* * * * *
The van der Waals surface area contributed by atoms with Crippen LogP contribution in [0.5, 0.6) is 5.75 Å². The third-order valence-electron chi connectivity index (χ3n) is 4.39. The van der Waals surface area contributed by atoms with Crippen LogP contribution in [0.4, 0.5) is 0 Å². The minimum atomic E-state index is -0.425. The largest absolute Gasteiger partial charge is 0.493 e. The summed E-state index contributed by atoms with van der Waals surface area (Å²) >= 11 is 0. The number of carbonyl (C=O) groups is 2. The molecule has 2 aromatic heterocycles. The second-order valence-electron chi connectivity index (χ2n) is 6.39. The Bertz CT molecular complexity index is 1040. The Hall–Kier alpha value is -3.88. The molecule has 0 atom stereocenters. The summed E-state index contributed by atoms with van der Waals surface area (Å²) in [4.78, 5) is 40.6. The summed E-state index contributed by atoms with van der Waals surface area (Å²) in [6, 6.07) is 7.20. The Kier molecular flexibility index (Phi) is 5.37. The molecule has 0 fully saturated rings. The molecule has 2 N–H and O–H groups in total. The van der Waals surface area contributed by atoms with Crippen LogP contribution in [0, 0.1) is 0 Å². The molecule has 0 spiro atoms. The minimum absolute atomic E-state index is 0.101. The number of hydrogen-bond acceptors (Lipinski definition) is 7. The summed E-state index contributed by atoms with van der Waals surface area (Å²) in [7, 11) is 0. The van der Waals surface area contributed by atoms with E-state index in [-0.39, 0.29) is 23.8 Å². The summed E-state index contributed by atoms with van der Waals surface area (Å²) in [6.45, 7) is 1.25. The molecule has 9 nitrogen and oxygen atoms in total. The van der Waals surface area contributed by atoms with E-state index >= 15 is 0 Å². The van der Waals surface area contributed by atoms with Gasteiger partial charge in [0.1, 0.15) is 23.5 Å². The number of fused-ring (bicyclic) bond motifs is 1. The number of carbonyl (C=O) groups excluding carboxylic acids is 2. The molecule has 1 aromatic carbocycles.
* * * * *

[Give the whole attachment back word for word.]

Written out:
The van der Waals surface area contributed by atoms with Crippen LogP contribution in [0.5, 0.6) is 5.75 Å². The third-order valence-electron chi connectivity index (χ3n) is 4.39. The van der Waals surface area contributed by atoms with Crippen LogP contribution in [0.4, 0.5) is 0 Å². The minimum atomic E-state index is -0.425. The largest absolute Gasteiger partial charge is 0.493 e. The summed E-state index contributed by atoms with van der Waals surface area (Å²) >= 11 is 0. The number of carbonyl (C=O) groups is 2. The molecule has 2 aromatic heterocycles. The second-order valence-electron chi connectivity index (χ2n) is 6.39. The Bertz CT molecular complexity index is 1040. The Hall–Kier alpha value is -3.88. The molecule has 0 atom stereocenters. The summed E-state index contributed by atoms with van der Waals surface area (Å²) in [4.78, 5) is 40.6. The summed E-state index contributed by atoms with van der Waals surface area (Å²) in [6, 6.07) is 7.20. The Kier molecular flexibility index (Phi) is 5.37. The molecule has 0 fully saturated rings. The molecule has 2 N–H and O–H groups in total. The van der Waals surface area contributed by atoms with Crippen LogP contribution in [0, 0.1) is 0 Å². The molecule has 0 spiro atoms. The minimum absolute atomic E-state index is 0.101. The number of hydrogen-bond acceptors (Lipinski definition) is 7. The summed E-state index contributed by atoms with van der Waals surface area (Å²) in [7, 11) is 0. The van der Waals surface area contributed by atoms with E-state index in [-0.39, 0.29) is 23.8 Å². The summed E-state index contributed by atoms with van der Waals surface area (Å²) in [6.45, 7) is 1.25. The molecule has 9 nitrogen and oxygen atoms in total. The van der Waals surface area contributed by atoms with E-state index >= 15 is 0 Å². The van der Waals surface area contributed by atoms with Gasteiger partial charge in [0.1, 0.15) is 23.5 Å². The number of fused-ring (bicyclic) bond motifs is 1. The number of carbonyl (C=O) groups excluding carboxylic acids is 2. The molecule has 1 aromatic carbocycles.